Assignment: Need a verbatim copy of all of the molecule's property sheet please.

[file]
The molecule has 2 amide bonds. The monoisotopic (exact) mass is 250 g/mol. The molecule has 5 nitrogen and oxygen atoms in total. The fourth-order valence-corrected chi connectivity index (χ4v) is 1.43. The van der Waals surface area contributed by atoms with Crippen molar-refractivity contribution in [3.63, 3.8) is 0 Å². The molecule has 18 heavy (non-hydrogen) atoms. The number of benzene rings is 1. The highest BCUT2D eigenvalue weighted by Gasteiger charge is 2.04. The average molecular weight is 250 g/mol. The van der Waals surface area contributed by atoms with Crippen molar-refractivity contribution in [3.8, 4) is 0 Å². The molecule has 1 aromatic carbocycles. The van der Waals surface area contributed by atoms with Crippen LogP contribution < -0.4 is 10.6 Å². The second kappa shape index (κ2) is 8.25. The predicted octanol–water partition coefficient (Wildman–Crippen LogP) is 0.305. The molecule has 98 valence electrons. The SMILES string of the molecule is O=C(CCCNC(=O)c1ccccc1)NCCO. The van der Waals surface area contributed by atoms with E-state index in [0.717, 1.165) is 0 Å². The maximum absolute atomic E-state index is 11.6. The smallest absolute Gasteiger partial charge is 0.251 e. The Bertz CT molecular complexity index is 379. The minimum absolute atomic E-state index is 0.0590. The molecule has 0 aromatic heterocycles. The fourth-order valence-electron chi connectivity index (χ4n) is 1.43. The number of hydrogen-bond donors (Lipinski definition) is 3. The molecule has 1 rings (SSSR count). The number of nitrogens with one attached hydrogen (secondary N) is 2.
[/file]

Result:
The molecule has 2 amide bonds. The monoisotopic (exact) mass is 250 g/mol. The molecule has 5 nitrogen and oxygen atoms in total. The fourth-order valence-corrected chi connectivity index (χ4v) is 1.43. The van der Waals surface area contributed by atoms with Crippen molar-refractivity contribution in [3.63, 3.8) is 0 Å². The molecule has 18 heavy (non-hydrogen) atoms. The number of benzene rings is 1. The highest BCUT2D eigenvalue weighted by Gasteiger charge is 2.04. The average molecular weight is 250 g/mol. The van der Waals surface area contributed by atoms with Crippen molar-refractivity contribution in [3.8, 4) is 0 Å². The molecule has 1 aromatic carbocycles. The van der Waals surface area contributed by atoms with Crippen LogP contribution < -0.4 is 10.6 Å². The second kappa shape index (κ2) is 8.25. The predicted octanol–water partition coefficient (Wildman–Crippen LogP) is 0.305. The molecule has 98 valence electrons. The SMILES string of the molecule is O=C(CCCNC(=O)c1ccccc1)NCCO. The van der Waals surface area contributed by atoms with E-state index in [0.717, 1.165) is 0 Å². The maximum absolute atomic E-state index is 11.6. The smallest absolute Gasteiger partial charge is 0.251 e. The Bertz CT molecular complexity index is 379. The minimum absolute atomic E-state index is 0.0590. The molecule has 0 aromatic heterocycles. The fourth-order valence-electron chi connectivity index (χ4n) is 1.43. The number of hydrogen-bond donors (Lipinski definition) is 3. The molecule has 1 rings (SSSR count). The number of nitrogens with one attached hydrogen (secondary N) is 2.